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Microsoft demotes Calibri from default typeface gig, starts fling with five other fonts
None of them are Comic Sans, or likely to provoke similar passion
Microsoft has decided that Calibri’s days as its default font are numbered.
“We believe it’s time to evolve,” says a post by Microsoft’s design team, which reckons it’s time for a change because: “A default font is often the first impression we make; it’s the visual identity we present to other people via our resumes, documents, or emails. And just as people and the world around us age and grow, so too should our modes of expression.”
With Q3 revenue of $41bn and net income of $15.5bn Microsoft seems to be making a perfectly good impression on the world. Or perhaps that colossal pile of cash means you don’t have to explain why you’ve commissioned five typefaces to replace one that has no obvious flaws.
Microsoft has showed the newbies off on Twitter.
We need to talk. What should our next default font be? pic.twitter.com/fV9thfdAr4— Microsoft (@Microsoft) April 28, 2021
Details, you say? You want details? OK! Here’s how Microsoft describes the new typefaces:
- Bierstadt is “a precise, contemporary sans serif typeface inspired by mid-20th-century Swiss typography” and “a versatile typeface that expresses simplicity and rationality in a highly readable form”;
- Grandview was “derived from classic German road and railway signage, which was designed to be legible at a distance and under poor conditions” and was “designed for use in body text”;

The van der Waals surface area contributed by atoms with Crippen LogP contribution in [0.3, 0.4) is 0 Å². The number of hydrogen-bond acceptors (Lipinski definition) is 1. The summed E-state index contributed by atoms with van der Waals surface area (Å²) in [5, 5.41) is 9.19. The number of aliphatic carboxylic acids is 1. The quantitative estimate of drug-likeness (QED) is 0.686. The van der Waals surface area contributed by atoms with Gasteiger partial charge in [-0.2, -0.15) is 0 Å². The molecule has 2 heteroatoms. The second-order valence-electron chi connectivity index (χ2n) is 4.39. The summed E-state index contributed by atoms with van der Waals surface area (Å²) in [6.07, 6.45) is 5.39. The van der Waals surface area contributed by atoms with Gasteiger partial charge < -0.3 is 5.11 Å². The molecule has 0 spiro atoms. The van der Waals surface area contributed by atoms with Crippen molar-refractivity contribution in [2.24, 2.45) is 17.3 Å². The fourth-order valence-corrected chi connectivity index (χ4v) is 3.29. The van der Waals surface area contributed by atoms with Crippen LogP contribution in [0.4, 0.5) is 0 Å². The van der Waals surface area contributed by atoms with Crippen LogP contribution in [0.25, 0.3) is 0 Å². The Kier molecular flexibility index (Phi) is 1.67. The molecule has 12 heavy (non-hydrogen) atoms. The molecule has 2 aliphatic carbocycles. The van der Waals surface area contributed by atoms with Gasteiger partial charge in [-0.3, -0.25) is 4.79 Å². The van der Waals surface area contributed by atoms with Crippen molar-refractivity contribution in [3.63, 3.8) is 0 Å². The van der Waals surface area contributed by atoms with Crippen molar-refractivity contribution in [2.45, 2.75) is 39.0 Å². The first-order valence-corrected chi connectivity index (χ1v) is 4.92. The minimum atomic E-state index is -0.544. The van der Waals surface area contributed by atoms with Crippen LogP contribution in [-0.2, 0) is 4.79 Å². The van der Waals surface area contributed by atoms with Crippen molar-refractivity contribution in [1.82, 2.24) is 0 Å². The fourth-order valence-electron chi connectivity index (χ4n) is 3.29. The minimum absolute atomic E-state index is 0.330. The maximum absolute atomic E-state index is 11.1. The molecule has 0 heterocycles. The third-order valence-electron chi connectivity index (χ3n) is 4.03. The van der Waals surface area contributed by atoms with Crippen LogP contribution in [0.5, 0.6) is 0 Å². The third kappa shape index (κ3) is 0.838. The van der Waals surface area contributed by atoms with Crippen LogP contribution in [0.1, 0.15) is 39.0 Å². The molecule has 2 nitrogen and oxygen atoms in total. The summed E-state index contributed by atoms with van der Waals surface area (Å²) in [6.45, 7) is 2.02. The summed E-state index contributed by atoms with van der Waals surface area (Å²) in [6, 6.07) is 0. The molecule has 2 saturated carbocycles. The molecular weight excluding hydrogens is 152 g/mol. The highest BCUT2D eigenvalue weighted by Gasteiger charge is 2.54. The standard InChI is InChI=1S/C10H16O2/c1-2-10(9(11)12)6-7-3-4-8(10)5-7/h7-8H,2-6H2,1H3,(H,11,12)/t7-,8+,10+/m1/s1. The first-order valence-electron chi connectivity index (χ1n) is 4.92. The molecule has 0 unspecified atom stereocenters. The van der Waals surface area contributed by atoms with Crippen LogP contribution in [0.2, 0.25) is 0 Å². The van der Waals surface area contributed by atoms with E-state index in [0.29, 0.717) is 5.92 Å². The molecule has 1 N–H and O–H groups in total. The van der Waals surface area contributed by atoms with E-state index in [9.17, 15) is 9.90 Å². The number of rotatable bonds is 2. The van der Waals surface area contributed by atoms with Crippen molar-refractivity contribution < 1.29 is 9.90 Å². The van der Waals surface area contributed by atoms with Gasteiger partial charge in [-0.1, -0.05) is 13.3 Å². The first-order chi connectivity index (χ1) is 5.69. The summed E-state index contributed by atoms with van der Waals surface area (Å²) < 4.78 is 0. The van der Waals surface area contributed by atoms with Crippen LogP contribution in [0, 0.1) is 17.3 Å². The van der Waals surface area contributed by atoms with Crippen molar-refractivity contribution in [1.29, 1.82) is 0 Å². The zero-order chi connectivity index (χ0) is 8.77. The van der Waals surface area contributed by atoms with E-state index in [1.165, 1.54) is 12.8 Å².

- Seaford's “gently organic and asymmetric forms help reading by emphasizing the differences between letters, thus creating more recognizable word shapes”;
- Skeena's “strokes are modulated, with a noticeable contrast between thick and thin and a distinctive slice applied to the ends of many of the strokes.” Microsoft says this makes it “ideal for body text in long documents, as well as in shorter passages often found in presentations, brochures, tables, and reports”;
- Tenorite “has the overall look of a traditional workhorse sans serif but with a warmer, more friendly style”.
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The new typefaces are already available for Microsoft 365 subscribers. The Register had no trouble finding them in the webby incarnation of Word. Office. Microsoft explains how to find the new type, here.
Microsoft last changed the default typeface in Office in 2007, when Calibri replaced Times New Roman. At the time Microsoft said it wanted a typeface that looked better on screen. This time around all we have is the desire for an image makeover. ®